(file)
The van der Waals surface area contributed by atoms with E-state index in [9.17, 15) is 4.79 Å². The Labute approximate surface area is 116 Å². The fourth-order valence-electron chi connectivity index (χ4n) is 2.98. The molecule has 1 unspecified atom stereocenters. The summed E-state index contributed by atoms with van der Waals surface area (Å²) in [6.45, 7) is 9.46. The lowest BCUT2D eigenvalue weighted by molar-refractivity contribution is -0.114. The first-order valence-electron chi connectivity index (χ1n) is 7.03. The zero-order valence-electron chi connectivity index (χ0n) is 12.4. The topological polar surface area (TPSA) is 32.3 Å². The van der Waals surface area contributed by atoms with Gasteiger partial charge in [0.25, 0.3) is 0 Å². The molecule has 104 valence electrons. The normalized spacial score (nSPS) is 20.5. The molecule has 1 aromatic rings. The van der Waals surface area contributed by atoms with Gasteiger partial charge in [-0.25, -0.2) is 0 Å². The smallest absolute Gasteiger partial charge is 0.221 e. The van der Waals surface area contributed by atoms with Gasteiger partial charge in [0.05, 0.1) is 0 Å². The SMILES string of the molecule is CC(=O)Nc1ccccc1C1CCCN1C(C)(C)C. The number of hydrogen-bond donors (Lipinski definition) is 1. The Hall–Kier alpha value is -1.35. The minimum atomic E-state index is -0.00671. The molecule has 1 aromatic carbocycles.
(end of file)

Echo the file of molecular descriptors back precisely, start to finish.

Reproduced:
The van der Waals surface area contributed by atoms with E-state index in [9.17, 15) is 4.79 Å². The Labute approximate surface area is 116 Å². The fourth-order valence-electron chi connectivity index (χ4n) is 2.98. The molecule has 1 unspecified atom stereocenters. The summed E-state index contributed by atoms with van der Waals surface area (Å²) in [6.45, 7) is 9.46. The lowest BCUT2D eigenvalue weighted by molar-refractivity contribution is -0.114. The first-order valence-electron chi connectivity index (χ1n) is 7.03. The zero-order valence-electron chi connectivity index (χ0n) is 12.4. The topological polar surface area (TPSA) is 32.3 Å². The van der Waals surface area contributed by atoms with Gasteiger partial charge in [0.25, 0.3) is 0 Å². The molecule has 104 valence electrons. The normalized spacial score (nSPS) is 20.5. The molecule has 1 aromatic rings. The van der Waals surface area contributed by atoms with Gasteiger partial charge in [-0.25, -0.2) is 0 Å². The smallest absolute Gasteiger partial charge is 0.221 e. The van der Waals surface area contributed by atoms with Gasteiger partial charge in [0.05, 0.1) is 0 Å². The SMILES string of the molecule is CC(=O)Nc1ccccc1C1CCCN1C(C)(C)C. The number of hydrogen-bond donors (Lipinski definition) is 1. The Hall–Kier alpha value is -1.35. The minimum atomic E-state index is -0.00671. The molecule has 1 aromatic carbocycles.